BTW wet sumping can also be caused running with low return flow allowing case to fill.This could be worn return pump,clogged sump pick up screen or loose fittings sucking air.
    Once you determine if tis standing or running wet sump you can fix.
    Even new pumps leak down if the ball valve is removed,which I do.This relies on the check valve to hold back the oil.The problem is even with a tight check valve seal the pump body is still flooded and with no seal in the pump drive shaft to 1/4" thick pump cover they still leak.
    The ball valve seals before the pump but you risk it not opening,so I put up with a little leak down.
    Tom

  7. #7
    Join Date
    Jun 2001
    Location
    Central Illinois, USA
    Posts
    4,342

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    Quote Originally Posted by tfburke3 View Post
    If the case has filled with oil ,flyweels dragging in oil ,it will be harder to kick....
    They get really hard to kick, Folks...

    When they are so full that there is no space to compress the volume of air beneath the pistons comin' down.

    ....Cotten
    AMCA #776
    Dumpster Diver's Motto: Seek,... and Ye Shall Find!

  8. #8

    Default

    Howdy sir,

    The 48-later aluminum pump is much more prone to wet sumping than its iron counterpart. As the Indian V twin uses the pumping action of piston movement to lubricate all components not directly served by the pump (timing side main and big end) case volume is rather small when measured at BDC compared to TDC. Essentially introducing a quart plus of oil into this small volume is making the engine nearly hydraulic itself when when the rider attempts to turn it over, forcing oil past the rings (smoking which cokes up your piston crowns) and anywhere else it can escape.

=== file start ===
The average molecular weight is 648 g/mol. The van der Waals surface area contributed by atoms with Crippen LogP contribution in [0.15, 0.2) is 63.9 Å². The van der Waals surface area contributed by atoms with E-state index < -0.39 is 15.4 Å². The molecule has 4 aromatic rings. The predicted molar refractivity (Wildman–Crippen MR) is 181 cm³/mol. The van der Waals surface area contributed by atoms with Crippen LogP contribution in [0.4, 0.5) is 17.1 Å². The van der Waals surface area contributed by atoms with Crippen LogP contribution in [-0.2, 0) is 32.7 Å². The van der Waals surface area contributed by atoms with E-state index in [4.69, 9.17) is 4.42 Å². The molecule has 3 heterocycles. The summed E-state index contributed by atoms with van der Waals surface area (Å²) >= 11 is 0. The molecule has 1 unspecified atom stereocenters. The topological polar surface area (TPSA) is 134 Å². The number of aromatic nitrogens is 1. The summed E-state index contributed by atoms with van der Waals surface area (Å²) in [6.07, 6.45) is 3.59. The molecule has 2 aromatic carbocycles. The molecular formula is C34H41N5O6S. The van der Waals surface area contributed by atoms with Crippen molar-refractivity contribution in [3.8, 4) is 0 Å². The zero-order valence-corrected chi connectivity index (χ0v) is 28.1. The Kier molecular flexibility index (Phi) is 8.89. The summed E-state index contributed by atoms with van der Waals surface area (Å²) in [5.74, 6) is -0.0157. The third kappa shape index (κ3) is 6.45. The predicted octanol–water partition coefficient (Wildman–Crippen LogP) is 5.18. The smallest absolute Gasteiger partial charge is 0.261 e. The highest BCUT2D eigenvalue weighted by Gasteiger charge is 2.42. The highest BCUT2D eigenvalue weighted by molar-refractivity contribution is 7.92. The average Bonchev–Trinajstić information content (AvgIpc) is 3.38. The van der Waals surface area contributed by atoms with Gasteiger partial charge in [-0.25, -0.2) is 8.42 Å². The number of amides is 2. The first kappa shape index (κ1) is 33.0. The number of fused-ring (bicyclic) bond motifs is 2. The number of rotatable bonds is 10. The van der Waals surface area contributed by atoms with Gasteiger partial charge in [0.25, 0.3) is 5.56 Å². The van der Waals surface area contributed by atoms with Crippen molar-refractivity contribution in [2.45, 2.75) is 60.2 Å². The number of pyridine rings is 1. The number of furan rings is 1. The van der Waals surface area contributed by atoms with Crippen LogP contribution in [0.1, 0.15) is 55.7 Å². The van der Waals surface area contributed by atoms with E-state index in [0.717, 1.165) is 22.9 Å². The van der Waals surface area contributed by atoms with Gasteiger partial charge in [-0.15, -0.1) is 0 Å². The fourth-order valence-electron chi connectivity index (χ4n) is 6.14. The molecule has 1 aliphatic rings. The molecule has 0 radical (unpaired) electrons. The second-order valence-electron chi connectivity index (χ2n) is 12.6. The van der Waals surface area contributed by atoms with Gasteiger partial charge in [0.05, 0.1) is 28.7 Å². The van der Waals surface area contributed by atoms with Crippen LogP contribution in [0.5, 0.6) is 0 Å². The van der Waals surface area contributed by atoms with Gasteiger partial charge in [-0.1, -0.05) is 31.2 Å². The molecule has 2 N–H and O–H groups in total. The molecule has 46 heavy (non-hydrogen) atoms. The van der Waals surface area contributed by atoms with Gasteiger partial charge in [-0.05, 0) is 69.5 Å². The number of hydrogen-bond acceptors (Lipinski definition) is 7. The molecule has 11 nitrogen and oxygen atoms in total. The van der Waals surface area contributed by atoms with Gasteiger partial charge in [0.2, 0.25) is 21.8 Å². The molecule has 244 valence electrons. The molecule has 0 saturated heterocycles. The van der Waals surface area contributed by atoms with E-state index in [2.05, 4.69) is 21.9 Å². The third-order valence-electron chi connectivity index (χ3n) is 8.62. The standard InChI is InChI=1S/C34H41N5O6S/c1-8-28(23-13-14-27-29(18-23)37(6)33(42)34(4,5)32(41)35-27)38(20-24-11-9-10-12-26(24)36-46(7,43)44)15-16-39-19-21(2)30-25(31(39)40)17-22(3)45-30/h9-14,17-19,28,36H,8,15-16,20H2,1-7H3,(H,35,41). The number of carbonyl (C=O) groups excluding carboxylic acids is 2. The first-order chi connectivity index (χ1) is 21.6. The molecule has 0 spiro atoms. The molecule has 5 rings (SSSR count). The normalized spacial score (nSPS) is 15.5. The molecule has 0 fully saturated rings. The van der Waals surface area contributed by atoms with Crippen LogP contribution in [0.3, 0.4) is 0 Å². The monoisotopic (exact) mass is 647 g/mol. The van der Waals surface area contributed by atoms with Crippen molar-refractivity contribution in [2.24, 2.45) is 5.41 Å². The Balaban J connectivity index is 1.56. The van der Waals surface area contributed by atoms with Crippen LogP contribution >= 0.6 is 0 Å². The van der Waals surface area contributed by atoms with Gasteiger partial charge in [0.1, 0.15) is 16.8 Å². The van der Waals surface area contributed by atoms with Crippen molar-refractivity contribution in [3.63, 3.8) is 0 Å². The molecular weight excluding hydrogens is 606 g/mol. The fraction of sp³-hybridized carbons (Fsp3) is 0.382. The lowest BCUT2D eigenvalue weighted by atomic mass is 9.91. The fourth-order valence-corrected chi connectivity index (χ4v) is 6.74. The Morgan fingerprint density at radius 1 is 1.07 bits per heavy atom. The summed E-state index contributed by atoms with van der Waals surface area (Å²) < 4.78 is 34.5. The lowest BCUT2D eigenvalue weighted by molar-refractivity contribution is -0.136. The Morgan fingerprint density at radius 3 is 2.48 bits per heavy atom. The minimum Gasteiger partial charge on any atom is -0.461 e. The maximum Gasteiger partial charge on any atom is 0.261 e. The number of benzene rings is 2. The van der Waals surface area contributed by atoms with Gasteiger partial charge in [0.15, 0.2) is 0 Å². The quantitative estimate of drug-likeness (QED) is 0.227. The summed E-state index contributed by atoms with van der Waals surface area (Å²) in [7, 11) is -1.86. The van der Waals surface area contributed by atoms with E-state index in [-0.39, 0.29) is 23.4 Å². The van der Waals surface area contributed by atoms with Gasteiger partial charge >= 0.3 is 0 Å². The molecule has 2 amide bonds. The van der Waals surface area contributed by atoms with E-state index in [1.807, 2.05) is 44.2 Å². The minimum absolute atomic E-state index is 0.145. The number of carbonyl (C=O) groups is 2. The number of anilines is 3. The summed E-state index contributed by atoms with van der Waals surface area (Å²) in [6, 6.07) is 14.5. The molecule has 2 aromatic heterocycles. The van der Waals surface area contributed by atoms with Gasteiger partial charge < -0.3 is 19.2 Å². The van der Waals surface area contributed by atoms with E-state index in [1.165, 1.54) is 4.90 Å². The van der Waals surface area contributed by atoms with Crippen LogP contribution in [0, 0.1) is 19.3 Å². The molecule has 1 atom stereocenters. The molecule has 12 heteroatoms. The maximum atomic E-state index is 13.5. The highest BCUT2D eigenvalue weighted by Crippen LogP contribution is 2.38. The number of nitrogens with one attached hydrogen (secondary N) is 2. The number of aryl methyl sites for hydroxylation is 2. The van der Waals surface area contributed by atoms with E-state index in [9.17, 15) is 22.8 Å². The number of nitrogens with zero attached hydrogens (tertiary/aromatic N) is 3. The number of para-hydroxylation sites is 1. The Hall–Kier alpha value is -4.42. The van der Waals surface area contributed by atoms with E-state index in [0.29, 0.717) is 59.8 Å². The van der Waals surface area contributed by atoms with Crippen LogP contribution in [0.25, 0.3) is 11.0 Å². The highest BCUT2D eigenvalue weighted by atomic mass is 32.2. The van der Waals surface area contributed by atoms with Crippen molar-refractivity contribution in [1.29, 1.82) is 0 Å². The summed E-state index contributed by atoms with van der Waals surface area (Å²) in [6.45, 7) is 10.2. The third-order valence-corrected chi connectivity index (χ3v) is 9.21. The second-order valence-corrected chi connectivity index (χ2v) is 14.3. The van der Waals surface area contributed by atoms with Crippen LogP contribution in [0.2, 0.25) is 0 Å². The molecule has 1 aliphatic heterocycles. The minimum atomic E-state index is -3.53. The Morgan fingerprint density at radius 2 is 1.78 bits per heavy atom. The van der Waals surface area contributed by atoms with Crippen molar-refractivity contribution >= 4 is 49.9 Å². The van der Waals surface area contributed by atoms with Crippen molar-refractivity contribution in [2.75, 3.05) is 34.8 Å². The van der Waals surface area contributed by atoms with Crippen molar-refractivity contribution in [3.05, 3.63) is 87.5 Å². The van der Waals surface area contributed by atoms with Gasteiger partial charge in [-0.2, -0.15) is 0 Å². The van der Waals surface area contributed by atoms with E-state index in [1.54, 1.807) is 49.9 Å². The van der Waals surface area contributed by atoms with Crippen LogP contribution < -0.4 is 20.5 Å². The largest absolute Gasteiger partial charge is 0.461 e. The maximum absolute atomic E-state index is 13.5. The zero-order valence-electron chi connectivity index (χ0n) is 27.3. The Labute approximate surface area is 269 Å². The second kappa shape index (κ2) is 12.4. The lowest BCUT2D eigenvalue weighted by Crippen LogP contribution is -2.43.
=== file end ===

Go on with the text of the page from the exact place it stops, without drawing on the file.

I heartily recommend getting a kiwi ez drain and a dedicated 5 quart oil container and draining off after a ride if this machine is to sit at all. As that size container permits all the oil to be drained off, no measuring required when the next ride comes around, just pour it in and go. Besides the possibility of bending your kicker shaft, routinely starting a wet sumped motor adds to combustion residue as these low compression engines already running dirty do not build enough cylinder temp to burn all of it off. This can lead to hot spots of glowing carbon deposits and detonation, not to mention any breaking loose acting as grinding paste on your bores. Kiwi link below.
    https://www.kiwiindian.com/index.php...ilter-ez-drain

  9. #9
    Join Date
    Dec 2001
    Posts
    434

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    Peter, I was surprised you weren't at the Nashville run. Did I understand you sometime back that you might make the Yerba Buena run? Rich
    DrSprocket

  10. #10

    Default

    Remove top crankcase plug ( 1/8 pipe plug)from lower left hand crankcase excess oil will drain out once it quits dripping put plug back In you are ready to roll